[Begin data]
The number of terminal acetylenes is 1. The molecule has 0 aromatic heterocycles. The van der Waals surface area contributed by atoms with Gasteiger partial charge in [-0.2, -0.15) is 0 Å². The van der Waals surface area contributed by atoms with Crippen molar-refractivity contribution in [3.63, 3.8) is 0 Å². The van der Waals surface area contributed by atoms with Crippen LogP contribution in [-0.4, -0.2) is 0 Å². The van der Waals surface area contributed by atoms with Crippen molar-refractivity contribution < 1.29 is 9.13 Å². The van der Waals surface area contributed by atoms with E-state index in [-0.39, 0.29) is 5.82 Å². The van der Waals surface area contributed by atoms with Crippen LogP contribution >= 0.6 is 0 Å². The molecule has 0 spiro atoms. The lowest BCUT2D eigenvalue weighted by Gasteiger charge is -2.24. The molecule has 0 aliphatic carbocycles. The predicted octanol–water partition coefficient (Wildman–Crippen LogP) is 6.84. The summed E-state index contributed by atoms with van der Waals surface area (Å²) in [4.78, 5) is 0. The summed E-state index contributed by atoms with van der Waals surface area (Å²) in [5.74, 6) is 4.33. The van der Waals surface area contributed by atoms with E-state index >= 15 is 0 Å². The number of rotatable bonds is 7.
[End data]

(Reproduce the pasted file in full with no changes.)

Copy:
The number of terminal acetylenes is 1. The molecule has 0 aromatic heterocycles. The van der Waals surface area contributed by atoms with Gasteiger partial charge in [-0.2, -0.15) is 0 Å². The van der Waals surface area contributed by atoms with Crippen molar-refractivity contribution in [3.63, 3.8) is 0 Å². The van der Waals surface area contributed by atoms with Crippen LogP contribution in [-0.4, -0.2) is 0 Å². The van der Waals surface area contributed by atoms with Crippen molar-refractivity contribution < 1.29 is 9.13 Å². The van der Waals surface area contributed by atoms with E-state index in [-0.39, 0.29) is 5.82 Å². The van der Waals surface area contributed by atoms with Crippen LogP contribution >= 0.6 is 0 Å². The molecule has 0 spiro atoms. The lowest BCUT2D eigenvalue weighted by Gasteiger charge is -2.24. The molecule has 0 aliphatic carbocycles. The predicted octanol–water partition coefficient (Wildman–Crippen LogP) is 6.84. The summed E-state index contributed by atoms with van der Waals surface area (Å²) in [4.78, 5) is 0. The summed E-state index contributed by atoms with van der Waals surface area (Å²) in [5.74, 6) is 4.33. The van der Waals surface area contributed by atoms with E-state index >= 15 is 0 Å². The number of rotatable bonds is 7.